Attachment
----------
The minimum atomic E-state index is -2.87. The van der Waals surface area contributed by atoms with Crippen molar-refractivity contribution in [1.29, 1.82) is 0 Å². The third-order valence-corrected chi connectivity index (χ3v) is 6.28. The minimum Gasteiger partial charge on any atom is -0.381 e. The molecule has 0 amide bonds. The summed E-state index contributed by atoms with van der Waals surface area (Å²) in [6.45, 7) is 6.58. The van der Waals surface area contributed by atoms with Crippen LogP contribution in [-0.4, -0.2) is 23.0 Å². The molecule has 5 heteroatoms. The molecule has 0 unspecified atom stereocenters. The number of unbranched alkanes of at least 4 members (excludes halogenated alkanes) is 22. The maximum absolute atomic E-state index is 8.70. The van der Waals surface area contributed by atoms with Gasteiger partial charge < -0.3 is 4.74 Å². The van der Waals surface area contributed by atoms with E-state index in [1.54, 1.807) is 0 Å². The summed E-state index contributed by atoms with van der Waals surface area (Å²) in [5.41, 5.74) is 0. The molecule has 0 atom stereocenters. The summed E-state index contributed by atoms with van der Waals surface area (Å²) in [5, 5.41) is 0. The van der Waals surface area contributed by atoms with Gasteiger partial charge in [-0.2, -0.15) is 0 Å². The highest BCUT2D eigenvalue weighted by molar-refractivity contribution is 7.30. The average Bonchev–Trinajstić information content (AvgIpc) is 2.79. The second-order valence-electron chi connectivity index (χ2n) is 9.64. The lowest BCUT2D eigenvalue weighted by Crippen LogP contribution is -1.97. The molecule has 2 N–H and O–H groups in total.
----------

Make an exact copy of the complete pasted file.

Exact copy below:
The minimum atomic E-state index is -2.87. The van der Waals surface area contributed by atoms with Crippen molar-refractivity contribution in [1.29, 1.82) is 0 Å². The third-order valence-corrected chi connectivity index (χ3v) is 6.28. The minimum Gasteiger partial charge on any atom is -0.381 e. The molecule has 0 amide bonds. The summed E-state index contributed by atoms with van der Waals surface area (Å²) in [6.45, 7) is 6.58. The van der Waals surface area contributed by atoms with Crippen LogP contribution in [-0.4, -0.2) is 23.0 Å². The molecule has 5 heteroatoms. The molecule has 0 unspecified atom stereocenters. The number of unbranched alkanes of at least 4 members (excludes halogenated alkanes) is 22. The maximum absolute atomic E-state index is 8.70. The van der Waals surface area contributed by atoms with Gasteiger partial charge < -0.3 is 4.74 Å². The van der Waals surface area contributed by atoms with E-state index in [1.54, 1.807) is 0 Å². The summed E-state index contributed by atoms with van der Waals surface area (Å²) in [5.41, 5.74) is 0. The molecule has 0 atom stereocenters. The summed E-state index contributed by atoms with van der Waals surface area (Å²) in [5, 5.41) is 0. The van der Waals surface area contributed by atoms with Gasteiger partial charge in [-0.2, -0.15) is 0 Å². The highest BCUT2D eigenvalue weighted by molar-refractivity contribution is 7.30. The average Bonchev–Trinajstić information content (AvgIpc) is 2.79. The second-order valence-electron chi connectivity index (χ2n) is 9.64. The lowest BCUT2D eigenvalue weighted by Crippen LogP contribution is -1.97. The molecule has 2 N–H and O–H groups in total.